Double Agent attack can turn antivirus into malware
Security

Double Agent attack can turn antivirus into malware

A zero-day attack called Double Agent can take over antivirus software on Windows machines and turn it into malware that encrypts files for ransom, exfiltrates data or formats the hard drives.

Based on a 15-year-old feature in Windows from XP through Windows 10, the attack is effective against all 14 antivirus products tested by security vendor Cybellum – and would also be effective against pretty much every other process running on the machines.

Double Agent was discovered by Cybellum researchers and has not been seen in the wild.

“The attack was reported to all the major vendors which approved the vulnerability and are currently working on finding a solution and releasing a patch,” according to a Cybellum blog. All the vendors were notified more than 90 days ago, which is the standard length of time for responsibly disclosing vulnerabilities and giving vendors time to fix them.

In this case two out of 14 antivirus vendors that have been notified have taken steps to deal with the problem – AVG and Malwarebytes, says Slava Bronfman Cybellum’s CEO. The other 12 that have been notified are Avast, Avira, Bitdefender, Trend Micro, Comodo, ESET, F-Secure, Kaspersky, McAfee, Panda, Quick Heal and Norton.

UPDATE: Trend Micro has issued this statement: "At this time, we have confirmed that Titanium is the only product affected by this vulnerability, and we do have a in the works to be published as an urgent security bulletin later this morning."

UPDATE: Kaspersky Lab issued this statement: "Kaspersky Lab would like to thank Cybellum Technologies LTD for discovering and reporting the vulnerability which made a DLL Hijacking attack possible via an undocumented feature of Microsoft Application Verifier. The detection and blocking of this malicious scenario has been added to all Kaspersky Lab products from March 22, 2017."

Double Agent takes advantage of a quirk of Microsoft Application Verifier, a tool that detects and fixes bugs in native applications. This is performed by something known as a “verifier provider DLL” that gets loaded into the applications at runtime.

Microsoft Application Verifier allows creating new verifier DLLs and registering them with a set of keys for it that get stored in the registry. “Once a DLL has been registered as a verifier provider DLL for a process, it would permanently be injected by the Windows Loader into the process every time the process starts, even after reboots/updates/reinstalls/patches/etc.,” Cybellum says. In other words, the DLL persists.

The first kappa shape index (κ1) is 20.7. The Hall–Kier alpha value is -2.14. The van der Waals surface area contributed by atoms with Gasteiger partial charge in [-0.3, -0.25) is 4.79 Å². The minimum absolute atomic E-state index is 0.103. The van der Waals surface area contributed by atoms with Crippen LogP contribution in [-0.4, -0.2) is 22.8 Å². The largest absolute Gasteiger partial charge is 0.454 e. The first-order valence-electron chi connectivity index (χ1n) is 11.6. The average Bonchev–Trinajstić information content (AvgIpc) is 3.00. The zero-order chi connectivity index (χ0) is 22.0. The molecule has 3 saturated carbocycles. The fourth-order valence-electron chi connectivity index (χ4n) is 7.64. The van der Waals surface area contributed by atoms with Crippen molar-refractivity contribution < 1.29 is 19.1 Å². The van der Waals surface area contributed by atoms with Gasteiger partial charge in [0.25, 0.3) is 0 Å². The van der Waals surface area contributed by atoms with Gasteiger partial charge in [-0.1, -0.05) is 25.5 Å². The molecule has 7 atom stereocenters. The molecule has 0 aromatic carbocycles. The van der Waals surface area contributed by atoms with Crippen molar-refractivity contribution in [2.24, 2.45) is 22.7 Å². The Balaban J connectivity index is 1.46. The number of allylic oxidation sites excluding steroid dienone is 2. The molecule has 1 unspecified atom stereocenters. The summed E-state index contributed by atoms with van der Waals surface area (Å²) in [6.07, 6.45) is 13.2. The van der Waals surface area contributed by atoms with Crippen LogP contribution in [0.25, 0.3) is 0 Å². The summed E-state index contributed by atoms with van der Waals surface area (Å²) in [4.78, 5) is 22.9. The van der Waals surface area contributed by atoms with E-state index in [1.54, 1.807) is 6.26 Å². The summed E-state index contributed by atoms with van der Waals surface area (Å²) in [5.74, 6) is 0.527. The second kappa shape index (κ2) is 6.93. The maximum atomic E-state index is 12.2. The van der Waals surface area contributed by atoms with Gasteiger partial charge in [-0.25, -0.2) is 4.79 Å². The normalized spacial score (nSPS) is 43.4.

This vulnerability is actually an undocumented feature of Microsoft Application Verifierl, Bronfman says, so it’s unlikely to be removed anytime soon.

Bronfman says there’s no particular flaw with the antivirus platforms; the DLLs could be inserted into any process. Cybellum chose to attack them because they make an effective attack surface: they are trusted by other applications on the computers, including other security software.

“Antivirus is most important attack we could do,” he says. “If you attack an organization, not just consumer, you can get full control over the organization. No other security examines the antivirus. It will bypass all the huge stack of security products you might have.”

The workaround being used by AVG and Malwarebytes involves patching the antivirus software to look for any process trying to write to the antivirus registry and then block it, he says. “Antivirus is in the kernel with a driver that can see almost everything,” he says.

RELATED: How San Diego fights off 500,000 cyberattacks a day

Meanwhile organizations might try increasing diligence about downloads to stop Double Agent from accessing machines.

Cybellum says that three years ago Microsoft provided a new design concept that antivirus vendors could use that is called Protected Process and is meant specifically to protect antivirus software. Vendors could write their platforms so they are considered protected processes that would only allow trusted, signed code to load on them. So the code would be protected from any code-injection attack, including Double Agent.

Bronfman says executing the attack could be done by someone with the skills of a script kiddie. The attack code can be downloaded directly from a malicious Web site or opening a malicious attachment, he says.

IDG Insider

PREVIOUS ARTICLE

«Why Apple dropped iPad’s price to lowest yet

NEXT ARTICLE

Netflix debuts on Firefox for Linux, but not everyone's happy about it»

Add Your Comment

Most Recent Comments

Our Case Studies

IDG Connect delivers full creative solutions to meet all your demand generatlon needs. These cover the full scope of options, from customized content and lead delivery through to fully integrated campaigns.

images

Our Marketing Research

Our in-house analyst and editorial team create a range of insights for the global marketing community. These look at IT buying preferences, the latest soclal media trends and other zeitgeist topics.

images

Poll

Should we donate our health data the same way we donate organs?